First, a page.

They understand no-till is a complete system, and by adding precision technology and cover crops to an already successful planting and fertility program, they’re hoping to improve their farm operation even more and rake in higher yields.
After mastering the art of no-till drilling soybeans into corn stubble, Steve made the leap to 100% no-till when he transitioned corn into the practice in 1995.
At the time, with a job off the farm in seed sales, Steve saw that no-till helped him eliminate extra trips across the field with tillage equipment, saving him time and labor. He also witnessed improvements in soil health, planting conditions and crops, which helped convince him to make a full commitment to no-till.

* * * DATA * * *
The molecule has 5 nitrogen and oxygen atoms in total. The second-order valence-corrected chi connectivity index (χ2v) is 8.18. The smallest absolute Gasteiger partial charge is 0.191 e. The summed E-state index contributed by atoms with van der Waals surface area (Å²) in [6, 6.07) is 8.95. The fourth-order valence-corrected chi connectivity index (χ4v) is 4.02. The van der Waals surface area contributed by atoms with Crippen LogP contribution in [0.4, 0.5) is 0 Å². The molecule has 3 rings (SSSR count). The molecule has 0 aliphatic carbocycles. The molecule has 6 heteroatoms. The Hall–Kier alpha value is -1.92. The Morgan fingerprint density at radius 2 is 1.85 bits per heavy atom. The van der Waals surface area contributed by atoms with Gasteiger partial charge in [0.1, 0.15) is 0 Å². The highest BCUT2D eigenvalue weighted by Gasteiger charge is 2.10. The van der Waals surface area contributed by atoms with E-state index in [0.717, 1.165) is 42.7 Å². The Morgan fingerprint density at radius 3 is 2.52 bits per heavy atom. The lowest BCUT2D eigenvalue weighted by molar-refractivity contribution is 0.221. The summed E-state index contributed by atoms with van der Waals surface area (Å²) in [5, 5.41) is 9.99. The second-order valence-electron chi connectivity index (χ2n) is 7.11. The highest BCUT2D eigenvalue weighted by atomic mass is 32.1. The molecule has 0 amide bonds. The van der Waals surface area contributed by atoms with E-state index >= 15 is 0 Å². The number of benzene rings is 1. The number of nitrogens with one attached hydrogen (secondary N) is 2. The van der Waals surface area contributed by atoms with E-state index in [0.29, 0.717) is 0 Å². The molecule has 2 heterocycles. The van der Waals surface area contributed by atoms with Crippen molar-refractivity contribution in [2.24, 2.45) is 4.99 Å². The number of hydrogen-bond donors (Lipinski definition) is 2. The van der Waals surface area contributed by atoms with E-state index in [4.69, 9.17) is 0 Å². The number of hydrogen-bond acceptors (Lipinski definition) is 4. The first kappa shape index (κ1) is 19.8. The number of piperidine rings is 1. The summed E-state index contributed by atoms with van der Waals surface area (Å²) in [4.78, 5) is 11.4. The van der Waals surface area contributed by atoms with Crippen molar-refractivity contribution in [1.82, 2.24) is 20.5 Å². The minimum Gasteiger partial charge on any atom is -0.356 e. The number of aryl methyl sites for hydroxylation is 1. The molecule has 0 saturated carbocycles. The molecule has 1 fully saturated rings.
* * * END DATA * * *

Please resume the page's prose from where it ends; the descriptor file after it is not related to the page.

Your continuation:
In the nearly 2 decades the Longfellows have been 100% no-till, they’ve seen tangible changes to their soil health that also made a difference in their bottom line.
Soil organic matter has increased by 1%, and Doug notes they’re getting better stands on hillsides due to improved moisture conservation.
Over the last 5 to 7 years, corn yields have increased by about 10%, and soybeans yields are up by about 8%, under normal growing conditions. Depending on the weather, the Longfellows have seen corn yields range from 50 bushels to 210 bushels per acre, and soybeans yield between 20 and 60 bushels, just in the last 5 years.
Doug says the yield increases are an achievement from the entire system, not just a single component. Steve notes no-till has definitely…